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Your Community, Your Hospital, Your Choice. Help!

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Urgent Request! Help Now!

Bucktail Medical Center (BMC) is a fully community owned healthcare facility located in Renovo, PA, the most remote town in Pennsylvania. The residents of Western Clinton County are the owners of this facility. If you, as owners of the facility, want the hospital to survive, we need your donation today. Using the facility for your healthcare needs is just as important. If you live in any other rural area and you have healthcare available in your community, please pay attention. Your facility will be facing these same challenges soon.

Why this urgent call for help?
  • Despite our best efforts, we simply do not have the cash available to continue providing services.
  • Our budget is extremely tight. Over the past year we have monitored cash carefully, routinely updated projections, and focused on collecting revenue as quickly as possible.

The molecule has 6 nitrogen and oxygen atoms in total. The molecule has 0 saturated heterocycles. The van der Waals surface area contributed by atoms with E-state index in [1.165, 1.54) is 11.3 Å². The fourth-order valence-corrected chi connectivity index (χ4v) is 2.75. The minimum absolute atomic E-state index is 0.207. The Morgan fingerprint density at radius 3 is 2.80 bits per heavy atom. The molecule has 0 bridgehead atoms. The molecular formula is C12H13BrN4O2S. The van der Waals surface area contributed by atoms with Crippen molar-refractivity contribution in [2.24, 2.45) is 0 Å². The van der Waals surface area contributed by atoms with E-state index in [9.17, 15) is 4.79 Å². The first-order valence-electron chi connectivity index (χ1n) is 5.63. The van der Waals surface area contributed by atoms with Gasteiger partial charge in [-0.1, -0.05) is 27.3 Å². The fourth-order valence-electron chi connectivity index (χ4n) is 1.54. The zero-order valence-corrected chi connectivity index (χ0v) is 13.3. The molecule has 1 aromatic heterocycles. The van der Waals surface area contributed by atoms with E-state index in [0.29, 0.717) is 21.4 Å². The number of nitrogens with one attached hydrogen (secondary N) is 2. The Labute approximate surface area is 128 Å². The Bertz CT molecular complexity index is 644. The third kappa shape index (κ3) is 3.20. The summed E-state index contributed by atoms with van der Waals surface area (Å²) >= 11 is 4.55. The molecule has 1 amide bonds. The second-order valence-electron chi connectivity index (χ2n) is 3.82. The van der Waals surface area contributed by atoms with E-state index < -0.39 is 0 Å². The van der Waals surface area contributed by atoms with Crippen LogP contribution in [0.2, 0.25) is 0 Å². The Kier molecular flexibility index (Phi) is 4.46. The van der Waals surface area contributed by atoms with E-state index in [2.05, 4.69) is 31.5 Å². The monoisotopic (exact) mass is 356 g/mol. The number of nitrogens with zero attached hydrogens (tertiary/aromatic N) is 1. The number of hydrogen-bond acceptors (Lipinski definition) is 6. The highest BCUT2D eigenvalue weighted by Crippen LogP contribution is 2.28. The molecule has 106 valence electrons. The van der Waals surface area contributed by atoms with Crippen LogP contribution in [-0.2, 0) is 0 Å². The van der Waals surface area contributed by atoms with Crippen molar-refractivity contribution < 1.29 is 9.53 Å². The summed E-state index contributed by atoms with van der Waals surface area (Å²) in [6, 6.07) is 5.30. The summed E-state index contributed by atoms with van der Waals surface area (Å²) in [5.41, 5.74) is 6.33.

• But any single unexpected event can be catastrophic.

Last week, we learned that our final Employee Retention Credit (ERC) payment of $381,941.00 is delayed indefinitely. That event is catastrophic.

Today we learned the Department of Human Services wants reimbursed $255,467.00 for care for 2018-2019 fiscal year. FOUR years ago! That event is catastrophic.

What’s at stake?
  • BMC is the largest employer in Western Clinton County, employing about 85 people.
  • Jobs will be lost
  • The local economy will suffer a sharp decline.

What about healthcare?
  • The next closest emergency room is UPMC Lock Haven, 28.6 miles away from BMC - 37 minutes down a two-lane country road that winds along the West Branch of the Susquehanna River. That facility closed all inpatient and surgical services in April 2023.
  • The next closest hospital with inpatient services is Geisinger Jersey Shore 40.4 miles away from BMC – 50 minutes away down the same road.
  • Patients west of our facility will have even longer distances to travel.
  • BMC is the only hospital in the entire county. Without BMC, the only medical care available in Clinton County will be a single ER in Lock Haven.